There is something wrong with the banking system in Cyprus. The banks have been closed all week, and will not reopen Monday, so it is easy to say that now. It is also easy to say that nothing is being done about it and that the bone-headed approaches of both the EU and Cyprus to the problems will do more harm than good whether implemented or not. The fact that no one seems to have a good solution doesn’t mean we should be silent with our criticism. It is, after all, better to do nothing in a situation spiraling out of control than to take detonator in hand and blow up a whole country and perhaps a continent with it.
What is harder to say is why the people making the decisions are so far off the mark. At the risk of simplifying a complex situation, the answer in a word is plutocracy. The people making the policy decisions are so far removed from the situation on the ground that they seem unable to predict or even observe the reactions of the ordinary people involved.
By all accounts, the new president of Cyprus was caught off guard by the street protests that followed the EU-backed proposal to seize a fraction of all deposits in the country, between 1/15 and 1/10 depending on the size of the account. In a time when decisions have to be made to navigate through the most unexpected of consequences, we are ill served by being led by a man who cannot foresee the most obvious and predictable of reactions, who cannot hear the voices of those around him who can. One result is the late word that parliament will not meet today ahead of tomorrow’s international deadline. I must assume leaders have abandoned a problem-solving approach and are pinning their hopes on an all-or-nothing vote after tomorrow’s European huddle. For their part, EU leaders are not much more helpful. They are still in denial about this week’s deposit flight in their countries’ banks. The code of silence about deposit flight is a hindrance in this instance. There is too much talk about “ringfencing” Cyprus (is that really the word?) and no talk at all about action and reaction in Paris and Rome. Finance ministers and prime ministers alike seem to think their statements have no consequences in the cities where they say them, but only out in the four corners of the world.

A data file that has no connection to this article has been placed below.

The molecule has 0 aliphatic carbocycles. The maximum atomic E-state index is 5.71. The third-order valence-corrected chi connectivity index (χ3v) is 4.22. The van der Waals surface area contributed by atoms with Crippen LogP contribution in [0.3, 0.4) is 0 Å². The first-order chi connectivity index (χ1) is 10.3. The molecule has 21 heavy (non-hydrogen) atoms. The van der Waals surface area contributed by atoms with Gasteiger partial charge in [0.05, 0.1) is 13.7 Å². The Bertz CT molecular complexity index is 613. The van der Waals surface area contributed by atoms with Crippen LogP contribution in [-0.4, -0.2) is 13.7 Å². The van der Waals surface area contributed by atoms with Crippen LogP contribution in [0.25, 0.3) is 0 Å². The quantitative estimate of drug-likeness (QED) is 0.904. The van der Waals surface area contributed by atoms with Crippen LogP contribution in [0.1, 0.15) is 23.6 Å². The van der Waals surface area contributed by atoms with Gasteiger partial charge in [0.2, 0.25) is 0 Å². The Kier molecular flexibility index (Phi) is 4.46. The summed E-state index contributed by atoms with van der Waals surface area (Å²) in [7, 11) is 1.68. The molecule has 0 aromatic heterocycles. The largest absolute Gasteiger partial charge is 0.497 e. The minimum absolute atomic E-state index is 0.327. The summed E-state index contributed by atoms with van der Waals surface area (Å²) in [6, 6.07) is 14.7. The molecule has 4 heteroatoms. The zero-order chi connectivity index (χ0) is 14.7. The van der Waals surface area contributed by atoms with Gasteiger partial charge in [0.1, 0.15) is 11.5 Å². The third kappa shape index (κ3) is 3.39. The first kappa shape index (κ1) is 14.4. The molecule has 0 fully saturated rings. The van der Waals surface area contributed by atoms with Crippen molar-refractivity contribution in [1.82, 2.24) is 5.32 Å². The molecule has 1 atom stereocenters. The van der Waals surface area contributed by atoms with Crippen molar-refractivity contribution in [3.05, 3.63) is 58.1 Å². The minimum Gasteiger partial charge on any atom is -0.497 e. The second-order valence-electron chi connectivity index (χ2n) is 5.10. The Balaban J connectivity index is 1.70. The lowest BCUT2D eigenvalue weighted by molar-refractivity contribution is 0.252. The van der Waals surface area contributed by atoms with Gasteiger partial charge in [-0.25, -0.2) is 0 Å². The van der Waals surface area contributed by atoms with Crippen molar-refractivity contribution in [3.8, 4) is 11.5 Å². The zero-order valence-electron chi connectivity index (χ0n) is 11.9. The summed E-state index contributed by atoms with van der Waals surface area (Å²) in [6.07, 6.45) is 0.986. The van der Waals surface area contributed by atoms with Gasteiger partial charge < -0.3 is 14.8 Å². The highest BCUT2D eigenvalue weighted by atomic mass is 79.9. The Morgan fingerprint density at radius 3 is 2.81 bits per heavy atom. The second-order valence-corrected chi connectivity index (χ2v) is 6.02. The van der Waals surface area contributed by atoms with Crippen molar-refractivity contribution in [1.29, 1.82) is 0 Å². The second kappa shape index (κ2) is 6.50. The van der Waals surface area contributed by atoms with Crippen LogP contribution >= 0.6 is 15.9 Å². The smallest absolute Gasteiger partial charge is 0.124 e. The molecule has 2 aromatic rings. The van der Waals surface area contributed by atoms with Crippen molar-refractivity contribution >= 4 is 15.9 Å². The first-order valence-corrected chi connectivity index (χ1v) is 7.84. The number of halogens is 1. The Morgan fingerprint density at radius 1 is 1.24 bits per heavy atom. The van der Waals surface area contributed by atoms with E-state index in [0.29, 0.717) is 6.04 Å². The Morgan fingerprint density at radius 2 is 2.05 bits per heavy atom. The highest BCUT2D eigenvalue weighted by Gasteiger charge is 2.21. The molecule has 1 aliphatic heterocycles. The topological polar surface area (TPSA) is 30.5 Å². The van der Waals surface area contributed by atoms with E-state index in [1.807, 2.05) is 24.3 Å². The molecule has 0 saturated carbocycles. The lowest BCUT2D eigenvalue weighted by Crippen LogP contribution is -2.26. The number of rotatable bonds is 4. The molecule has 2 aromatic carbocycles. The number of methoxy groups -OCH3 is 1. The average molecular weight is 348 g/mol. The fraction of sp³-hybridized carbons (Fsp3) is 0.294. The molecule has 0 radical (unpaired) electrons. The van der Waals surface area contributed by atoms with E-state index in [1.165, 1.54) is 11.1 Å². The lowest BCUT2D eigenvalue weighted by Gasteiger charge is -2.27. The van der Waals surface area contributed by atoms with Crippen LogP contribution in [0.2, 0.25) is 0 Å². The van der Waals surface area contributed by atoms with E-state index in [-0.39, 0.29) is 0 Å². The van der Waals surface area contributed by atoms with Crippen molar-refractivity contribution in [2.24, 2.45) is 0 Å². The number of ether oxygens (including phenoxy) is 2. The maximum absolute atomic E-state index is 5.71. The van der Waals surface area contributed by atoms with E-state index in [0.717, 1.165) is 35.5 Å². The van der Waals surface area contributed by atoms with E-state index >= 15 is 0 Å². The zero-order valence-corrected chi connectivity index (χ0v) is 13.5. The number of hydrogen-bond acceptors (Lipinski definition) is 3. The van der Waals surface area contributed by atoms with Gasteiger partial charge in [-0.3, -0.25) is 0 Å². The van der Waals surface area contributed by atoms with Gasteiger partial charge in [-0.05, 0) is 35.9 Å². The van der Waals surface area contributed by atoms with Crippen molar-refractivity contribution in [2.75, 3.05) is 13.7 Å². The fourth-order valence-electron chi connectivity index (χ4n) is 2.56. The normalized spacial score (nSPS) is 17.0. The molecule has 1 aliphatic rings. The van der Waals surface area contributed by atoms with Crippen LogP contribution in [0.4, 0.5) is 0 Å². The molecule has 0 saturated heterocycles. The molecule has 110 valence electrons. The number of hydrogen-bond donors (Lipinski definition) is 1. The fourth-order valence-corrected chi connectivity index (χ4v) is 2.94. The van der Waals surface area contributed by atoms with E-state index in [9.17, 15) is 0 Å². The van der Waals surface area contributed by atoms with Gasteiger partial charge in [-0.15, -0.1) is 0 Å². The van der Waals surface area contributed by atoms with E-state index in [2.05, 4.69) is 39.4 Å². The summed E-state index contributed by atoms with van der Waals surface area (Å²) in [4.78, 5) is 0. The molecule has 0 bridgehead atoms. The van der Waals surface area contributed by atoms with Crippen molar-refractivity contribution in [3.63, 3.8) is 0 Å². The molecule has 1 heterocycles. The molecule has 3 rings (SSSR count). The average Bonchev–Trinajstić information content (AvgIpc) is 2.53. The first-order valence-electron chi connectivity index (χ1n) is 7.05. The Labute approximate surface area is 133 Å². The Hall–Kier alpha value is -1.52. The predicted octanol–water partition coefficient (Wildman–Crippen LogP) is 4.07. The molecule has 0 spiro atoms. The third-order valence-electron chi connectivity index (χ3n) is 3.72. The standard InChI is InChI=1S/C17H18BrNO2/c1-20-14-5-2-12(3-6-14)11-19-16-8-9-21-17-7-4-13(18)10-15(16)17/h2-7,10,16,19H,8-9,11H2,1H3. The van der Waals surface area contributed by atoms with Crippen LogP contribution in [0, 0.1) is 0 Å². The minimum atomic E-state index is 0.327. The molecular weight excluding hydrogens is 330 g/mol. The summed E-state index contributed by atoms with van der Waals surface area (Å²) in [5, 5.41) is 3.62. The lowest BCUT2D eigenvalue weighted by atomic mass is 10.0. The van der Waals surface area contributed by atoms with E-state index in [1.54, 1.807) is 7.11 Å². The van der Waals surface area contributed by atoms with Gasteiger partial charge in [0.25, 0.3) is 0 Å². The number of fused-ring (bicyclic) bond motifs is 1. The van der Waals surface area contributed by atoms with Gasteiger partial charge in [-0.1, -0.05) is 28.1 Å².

Five days ago I hoped that Cyprus could take a deep breath and figure out what to do. The former came, but there has been too little of the latter, with half of this critical week wasted on a feel-good trip to Moscow.
What has to happen? Above all else, the government in Cyprus has to show that it will be measured and lawful in its actions. That is more important than the question of how many banks can reopen next week. One of the problems with the deposit forfeitures as originally proposed is that it inverted the bank resolution sequence. If there is not enough money at a bank, the sequence of forfeitures is common stock, then preferred stock, then bonds, then uninsured deposits, then the deposit insurance fund. Insured deposits are forfeited only after there is no deposit insurance fund left. In proposing to do this sequence in reverse, grabbing insured deposits first while protecting stockholders and bondholders from losses, the president of Cyprus was showing a willingness to prey on the most vulnerable people at home in order to protect the interests of anonymous billionaire-investors abroad.
This inversion did not happen out of ignorance or accident. It probably came about at the EU’s insistence, from the vain hope that by avoiding the smell of bankruptcy, ratings agencies might be persuaded that the EU is not in trouble. I don’t doubt that some ratings analysts might be fooled for a few weeks, but there are worse things in the world than ratings downgrades, and if ordinary people in the EU (and U.S., for that matter) hear that the financial situation has gotten so bad that the rule of law is breaking down, those consequences will follow.